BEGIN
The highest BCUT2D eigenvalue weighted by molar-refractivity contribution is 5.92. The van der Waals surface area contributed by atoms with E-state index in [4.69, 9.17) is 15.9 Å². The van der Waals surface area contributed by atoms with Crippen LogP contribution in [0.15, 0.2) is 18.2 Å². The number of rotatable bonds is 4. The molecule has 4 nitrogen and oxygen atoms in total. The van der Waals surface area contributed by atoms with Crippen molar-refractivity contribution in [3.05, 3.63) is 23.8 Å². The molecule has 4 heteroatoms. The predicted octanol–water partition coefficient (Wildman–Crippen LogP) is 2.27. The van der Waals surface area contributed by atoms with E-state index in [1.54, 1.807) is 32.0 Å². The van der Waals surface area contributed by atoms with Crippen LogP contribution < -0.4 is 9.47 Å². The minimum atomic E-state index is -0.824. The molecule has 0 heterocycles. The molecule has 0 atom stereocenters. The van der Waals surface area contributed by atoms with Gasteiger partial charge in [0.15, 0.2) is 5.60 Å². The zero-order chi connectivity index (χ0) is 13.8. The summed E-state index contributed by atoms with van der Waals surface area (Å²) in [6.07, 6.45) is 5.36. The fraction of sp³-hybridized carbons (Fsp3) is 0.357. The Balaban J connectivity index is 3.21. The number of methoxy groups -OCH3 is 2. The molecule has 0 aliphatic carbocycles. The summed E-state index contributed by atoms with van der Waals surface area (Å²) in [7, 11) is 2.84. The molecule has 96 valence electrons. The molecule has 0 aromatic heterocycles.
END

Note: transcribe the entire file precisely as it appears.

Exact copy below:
The highest BCUT2D eigenvalue weighted by molar-refractivity contribution is 5.92. The van der Waals surface area contributed by atoms with E-state index in [4.69, 9.17) is 15.9 Å². The van der Waals surface area contributed by atoms with Crippen LogP contribution in [0.15, 0.2) is 18.2 Å². The number of rotatable bonds is 4. The molecule has 4 nitrogen and oxygen atoms in total. The van der Waals surface area contributed by atoms with Crippen molar-refractivity contribution in [3.05, 3.63) is 23.8 Å². The molecule has 4 heteroatoms. The predicted octanol–water partition coefficient (Wildman–Crippen LogP) is 2.27. The van der Waals surface area contributed by atoms with E-state index in [1.54, 1.807) is 32.0 Å². The van der Waals surface area contributed by atoms with Crippen LogP contribution < -0.4 is 9.47 Å². The minimum atomic E-state index is -0.824. The molecule has 0 heterocycles. The molecule has 0 atom stereocenters. The van der Waals surface area contributed by atoms with Gasteiger partial charge in [0.15, 0.2) is 5.60 Å². The zero-order chi connectivity index (χ0) is 13.8. The summed E-state index contributed by atoms with van der Waals surface area (Å²) in [6.07, 6.45) is 5.36. The fraction of sp³-hybridized carbons (Fsp3) is 0.357. The Balaban J connectivity index is 3.21. The number of methoxy groups -OCH3 is 2. The molecule has 0 aliphatic carbocycles. The summed E-state index contributed by atoms with van der Waals surface area (Å²) in [7, 11) is 2.84. The molecule has 96 valence electrons. The molecule has 0 aromatic heterocycles.